Sunday, June 12, 2011

Holding on to our clients' stuff

I seem to be slowly amassing a little pile of stuff from RD (the young man who makes sure I take a little bit of his space along with me when I leave his cottage). 

FIrst it was the purple battery cover for something along with the red disc-ish thing. 

Then, a couple of weeks ago, I had to ask one of the other music therapists (who also works in that cottage) to take back the two air hockey strikers that he'd put in my instrument box . I figured they'd need them if anyone wanted to play air hockey. (Uh-oh, I think I just realized what that red disc-ish thing is- it's probably the puck! Oops! Guess I'd better get that back to the cottage as well. The strikers aren't going to be of much use if there's nothing to strike. Ulk.)

Then last Saturday he put in two dominoes, and today it was a big yellow wooden bead.

Today he used the cabasa and the kalimba, and he put them back in the instrument box (not under the couch or on top of a very high cupboard) (thank God). 

I'm excited to say his sessions are lasting the full forty-five minutes these days (as opposed to ending abruptly after a few minutes, which was the case for quite a while). I think acknowledging his need to know what to expect and saying out loud that I don't tend to tell people what to do in music therapy (unless some specific limit needs to be set) really helped him. Ironically, I think it let him know, well, what to expect. Now he doesn't seem to feel as anxious when he comes to his sessions. 

I mentioned, again, to RD I thought it was interesting to keep finding little objects from his space tucked away in mine. And I asked if maybe it was because a part of him was concerned as to whether or not I'd remember him when we ended the session.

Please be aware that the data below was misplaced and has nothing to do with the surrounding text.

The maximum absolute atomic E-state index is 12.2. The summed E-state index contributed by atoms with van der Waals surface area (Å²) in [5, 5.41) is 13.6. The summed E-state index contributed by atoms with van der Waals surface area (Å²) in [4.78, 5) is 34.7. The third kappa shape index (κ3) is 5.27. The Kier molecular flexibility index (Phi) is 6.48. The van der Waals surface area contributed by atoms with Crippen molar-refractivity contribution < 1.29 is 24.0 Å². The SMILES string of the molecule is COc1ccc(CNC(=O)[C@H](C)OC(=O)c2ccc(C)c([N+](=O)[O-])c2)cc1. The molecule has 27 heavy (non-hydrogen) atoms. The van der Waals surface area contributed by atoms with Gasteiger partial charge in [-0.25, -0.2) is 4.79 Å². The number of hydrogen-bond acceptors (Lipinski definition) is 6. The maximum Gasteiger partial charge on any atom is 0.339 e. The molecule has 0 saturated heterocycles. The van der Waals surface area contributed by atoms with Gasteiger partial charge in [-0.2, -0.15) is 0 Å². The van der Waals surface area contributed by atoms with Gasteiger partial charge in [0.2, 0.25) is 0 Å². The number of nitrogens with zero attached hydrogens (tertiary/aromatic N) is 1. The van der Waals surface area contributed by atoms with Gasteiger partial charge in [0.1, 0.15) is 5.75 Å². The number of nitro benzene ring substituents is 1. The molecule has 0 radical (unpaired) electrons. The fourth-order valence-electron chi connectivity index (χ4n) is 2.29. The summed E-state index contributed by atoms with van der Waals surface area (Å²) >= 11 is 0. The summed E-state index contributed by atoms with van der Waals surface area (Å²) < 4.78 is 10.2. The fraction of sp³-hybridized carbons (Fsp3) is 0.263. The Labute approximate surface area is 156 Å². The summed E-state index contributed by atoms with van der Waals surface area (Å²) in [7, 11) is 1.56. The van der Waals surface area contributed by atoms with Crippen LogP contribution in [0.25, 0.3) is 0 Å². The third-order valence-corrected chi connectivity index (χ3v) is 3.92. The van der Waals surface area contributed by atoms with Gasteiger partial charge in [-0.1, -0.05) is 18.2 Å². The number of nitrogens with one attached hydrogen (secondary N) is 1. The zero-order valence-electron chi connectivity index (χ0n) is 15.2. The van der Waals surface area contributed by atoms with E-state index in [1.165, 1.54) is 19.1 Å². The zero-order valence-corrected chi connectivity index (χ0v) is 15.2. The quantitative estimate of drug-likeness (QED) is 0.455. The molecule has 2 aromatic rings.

True, there wasn't any earth-shatteringly clear response or anything, but I figure if I keep commenting about it and pondering the situation with him, letting him know I'm curious and want to understand him better...he'll find a way to tell me what he needs me to know. 

Tuesday, June 7, 2011

Music and countertransference

If you're a person who has been reading this blog, then you know I make liberal use of songs that emerge as a part of music therapy sessions (a couple of other examples can be found here and here). The way I think of these countertransference songs is as a form of unconscious communication that's going on between therapist and client- the stuff that's not being said.

Obviously, since the vast majority of my clients don't use speech, it would stand to reason that these songs are a particularly helpful (and necessary) aspect of the work. 

So, I've been thinking a lot about one of my clients who has been falling asleep in his sessions lately. He gets tired from his medications, I think, but he also doesn't tend to sleep particularly well (a lot of my clients don't). 

At any rate, it seemed to me as if there was more to it than just being tired (I'll explain in a second). I mean, sometimes he'd look fairly wakeful, want to come for his session, get to the room, go lie on the couch (I know, I know, how Freudian can you get?) and suddenly he was exhausted. 

Hey, man. I know how it goes. I've been there before when there's stuff I'm having a hard time looking at- I start journaling about some difficult issue, and suddenly...I need a nap. I get it.

Anyway, here's something that completely fascinated me about our sessions: for the longest time, whenever I played an improvisation in his sessions, I'd think, "Wow! That was gorgeous! I must write down some of those chords, because they'd be great to play around with when I'm writing a song!" And I'd quickly write down the chords, and then, after the session, I'd play them, and what the hey? They never sounded quite the same after my client left. They were nice, but there was something...missing, and it just...didn't sound right.